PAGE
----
Hungarian Rabbinical Seminary Awaits Students from Russia
Menu JTA Search

Hungarian Rabbinical Seminary Awaits Students from Russia

Download PDF for this date

Ten Soviet Jews have been authorized to come to Hungary to study at the Budapest Theological Seminary, according to unconfirmed reports here. If the reports prove to be true, the total of 12 students currently attending the seminary would be upped to a record high of 22 students. The seminary now counts two Soviets among its students, Chaim Levitish, 20, of Moscow, and Adolph Chaevitch, 20, of Birobidzhan.

Hungarian Jewish community leader Geza Seifert told the Jewish Telegraphic Agency that while in New York recently, he had been informed of the news by an American Rabbi, Arthur Schneir of New York. He said, however, that Hungarian officials had not yet confirmed the information. There is no indication as to when the Soviet rabbinical students might be expected to arrive in Hungary and there is some speculation that their final number may be less than the announced ten.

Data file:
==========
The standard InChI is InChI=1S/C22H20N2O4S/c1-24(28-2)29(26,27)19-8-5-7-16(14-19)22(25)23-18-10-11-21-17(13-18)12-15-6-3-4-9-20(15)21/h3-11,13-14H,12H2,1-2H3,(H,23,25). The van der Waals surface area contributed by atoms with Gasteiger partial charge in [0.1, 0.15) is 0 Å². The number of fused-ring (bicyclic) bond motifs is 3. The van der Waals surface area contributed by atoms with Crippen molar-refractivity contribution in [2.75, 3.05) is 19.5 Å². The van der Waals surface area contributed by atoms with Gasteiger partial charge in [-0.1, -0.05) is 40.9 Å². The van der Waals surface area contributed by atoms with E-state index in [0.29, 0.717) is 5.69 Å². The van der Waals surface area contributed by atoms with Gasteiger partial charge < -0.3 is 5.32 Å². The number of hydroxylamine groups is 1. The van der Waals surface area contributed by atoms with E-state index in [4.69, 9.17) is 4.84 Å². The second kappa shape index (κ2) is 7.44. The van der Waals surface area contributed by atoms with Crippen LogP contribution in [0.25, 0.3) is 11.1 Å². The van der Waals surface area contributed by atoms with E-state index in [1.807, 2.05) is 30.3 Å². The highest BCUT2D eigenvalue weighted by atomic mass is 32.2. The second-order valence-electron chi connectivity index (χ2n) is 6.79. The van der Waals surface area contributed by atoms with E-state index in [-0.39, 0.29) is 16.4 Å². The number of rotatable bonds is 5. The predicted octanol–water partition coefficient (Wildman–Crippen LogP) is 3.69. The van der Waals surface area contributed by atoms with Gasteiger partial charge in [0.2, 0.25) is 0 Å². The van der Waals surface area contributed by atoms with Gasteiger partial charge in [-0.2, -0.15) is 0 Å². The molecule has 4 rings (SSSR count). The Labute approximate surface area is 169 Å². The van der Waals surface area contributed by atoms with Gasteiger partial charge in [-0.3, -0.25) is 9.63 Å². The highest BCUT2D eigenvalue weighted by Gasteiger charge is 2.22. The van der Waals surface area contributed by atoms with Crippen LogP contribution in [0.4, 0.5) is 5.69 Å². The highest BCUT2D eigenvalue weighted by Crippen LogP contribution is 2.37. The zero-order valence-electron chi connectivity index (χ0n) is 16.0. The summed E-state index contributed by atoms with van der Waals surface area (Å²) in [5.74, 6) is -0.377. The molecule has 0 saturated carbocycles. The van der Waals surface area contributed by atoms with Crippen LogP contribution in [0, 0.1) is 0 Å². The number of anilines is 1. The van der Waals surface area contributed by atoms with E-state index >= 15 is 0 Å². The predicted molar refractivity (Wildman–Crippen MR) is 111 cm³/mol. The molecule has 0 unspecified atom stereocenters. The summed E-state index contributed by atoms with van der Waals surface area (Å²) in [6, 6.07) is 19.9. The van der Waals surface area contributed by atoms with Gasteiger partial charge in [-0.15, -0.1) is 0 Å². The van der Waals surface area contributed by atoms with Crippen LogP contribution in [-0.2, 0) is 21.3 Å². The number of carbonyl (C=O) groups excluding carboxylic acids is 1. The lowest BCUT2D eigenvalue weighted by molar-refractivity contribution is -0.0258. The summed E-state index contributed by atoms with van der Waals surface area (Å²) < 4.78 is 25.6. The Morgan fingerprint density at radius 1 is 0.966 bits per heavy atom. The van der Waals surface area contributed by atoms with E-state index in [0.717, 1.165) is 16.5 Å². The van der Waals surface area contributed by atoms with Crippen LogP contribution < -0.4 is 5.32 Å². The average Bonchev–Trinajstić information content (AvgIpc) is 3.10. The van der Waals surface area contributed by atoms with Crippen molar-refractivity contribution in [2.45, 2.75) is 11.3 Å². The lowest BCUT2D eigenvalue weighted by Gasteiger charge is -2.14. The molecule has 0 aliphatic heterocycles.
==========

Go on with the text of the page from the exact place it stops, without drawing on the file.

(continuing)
Seifert said he expected to find out more details on the subject during his upcoming trip to Moscow. He is due to leave Thursday for a six-day trip to the Soviet capital where he will meet with community leaders. During his Moscow visit, the Jewish leader said he will attend a ceremony in honor of the Soviet community leader. Efroim Grigorievich Kaplun, who is celebrating his 80th birthday. Seifert said Kaplun is an old friend who could clarify the details concerning the ten prospective students from the USSR.

The Budapest Theological Seminary is the sole institution of its kind still operating in Eastern Europe and therefore must serve a wide radius. However, apart from the two Soviet students, there are no other foreigners attending the school. A few years back, the student body included two East Germans and two Czechoslovakians. In Western Europe, there are two such seminaries, in London and Rome.

Founding Funders

The digitization of the JTA Archive would not have been possible without the generous support of the following donors:
  • The Gottesman Fund
  • Righteous Persons Foundation
  • Charles H. Revson Foundation
  • Elisa Spungen Bildner and Robert Bildner, in honor of Norma Spungen
  • George S. Blumenthal
  • Grace and Scott Offen Charitable Fund